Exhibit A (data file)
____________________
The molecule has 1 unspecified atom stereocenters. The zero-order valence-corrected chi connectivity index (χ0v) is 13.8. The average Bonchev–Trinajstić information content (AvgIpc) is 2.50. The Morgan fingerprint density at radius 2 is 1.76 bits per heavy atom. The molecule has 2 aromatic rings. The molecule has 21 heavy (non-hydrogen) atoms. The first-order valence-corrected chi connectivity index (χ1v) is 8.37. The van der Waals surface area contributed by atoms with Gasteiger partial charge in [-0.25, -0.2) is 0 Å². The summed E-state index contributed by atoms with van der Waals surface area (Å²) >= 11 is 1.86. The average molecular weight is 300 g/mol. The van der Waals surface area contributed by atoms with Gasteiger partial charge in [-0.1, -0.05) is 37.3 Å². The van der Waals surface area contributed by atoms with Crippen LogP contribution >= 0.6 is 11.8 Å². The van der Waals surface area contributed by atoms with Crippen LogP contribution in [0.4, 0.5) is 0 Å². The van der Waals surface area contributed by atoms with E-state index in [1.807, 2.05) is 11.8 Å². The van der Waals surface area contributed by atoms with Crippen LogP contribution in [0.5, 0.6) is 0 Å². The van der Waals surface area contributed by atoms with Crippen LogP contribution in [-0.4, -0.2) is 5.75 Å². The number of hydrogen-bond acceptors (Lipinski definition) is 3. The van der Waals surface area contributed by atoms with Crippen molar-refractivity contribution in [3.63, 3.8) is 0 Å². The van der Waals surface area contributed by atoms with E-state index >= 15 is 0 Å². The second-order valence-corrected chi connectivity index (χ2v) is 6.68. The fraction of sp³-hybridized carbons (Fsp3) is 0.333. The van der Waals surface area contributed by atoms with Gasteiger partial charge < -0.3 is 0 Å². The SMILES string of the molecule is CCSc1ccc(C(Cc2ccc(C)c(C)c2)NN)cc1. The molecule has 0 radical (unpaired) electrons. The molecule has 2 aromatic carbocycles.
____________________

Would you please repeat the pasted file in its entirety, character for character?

The molecule has 1 unspecified atom stereocenters. The zero-order valence-corrected chi connectivity index (χ0v) is 13.8. The average Bonchev–Trinajstić information content (AvgIpc) is 2.50. The Morgan fingerprint density at radius 2 is 1.76 bits per heavy atom. The molecule has 2 aromatic rings. The molecule has 21 heavy (non-hydrogen) atoms. The first-order valence-corrected chi connectivity index (χ1v) is 8.37. The van der Waals surface area contributed by atoms with Gasteiger partial charge in [-0.25, -0.2) is 0 Å². The summed E-state index contributed by atoms with van der Waals surface area (Å²) >= 11 is 1.86. The average molecular weight is 300 g/mol. The van der Waals surface area contributed by atoms with Gasteiger partial charge in [-0.1, -0.05) is 37.3 Å². The van der Waals surface area contributed by atoms with Crippen LogP contribution >= 0.6 is 11.8 Å². The van der Waals surface area contributed by atoms with Crippen LogP contribution in [0.4, 0.5) is 0 Å². The van der Waals surface area contributed by atoms with E-state index in [1.807, 2.05) is 11.8 Å². The van der Waals surface area contributed by atoms with Crippen LogP contribution in [0.5, 0.6) is 0 Å². The van der Waals surface area contributed by atoms with Crippen LogP contribution in [-0.4, -0.2) is 5.75 Å². The number of hydrogen-bond acceptors (Lipinski definition) is 3. The van der Waals surface area contributed by atoms with Crippen molar-refractivity contribution in [3.63, 3.8) is 0 Å². The van der Waals surface area contributed by atoms with E-state index >= 15 is 0 Å². The second-order valence-corrected chi connectivity index (χ2v) is 6.68. The fraction of sp³-hybridized carbons (Fsp3) is 0.333. The van der Waals surface area contributed by atoms with Gasteiger partial charge < -0.3 is 0 Å². The SMILES string of the molecule is CCSc1ccc(C(Cc2ccc(C)c(C)c2)NN)cc1. The molecule has 0 radical (unpaired) electrons. The molecule has 2 aromatic carbocycles.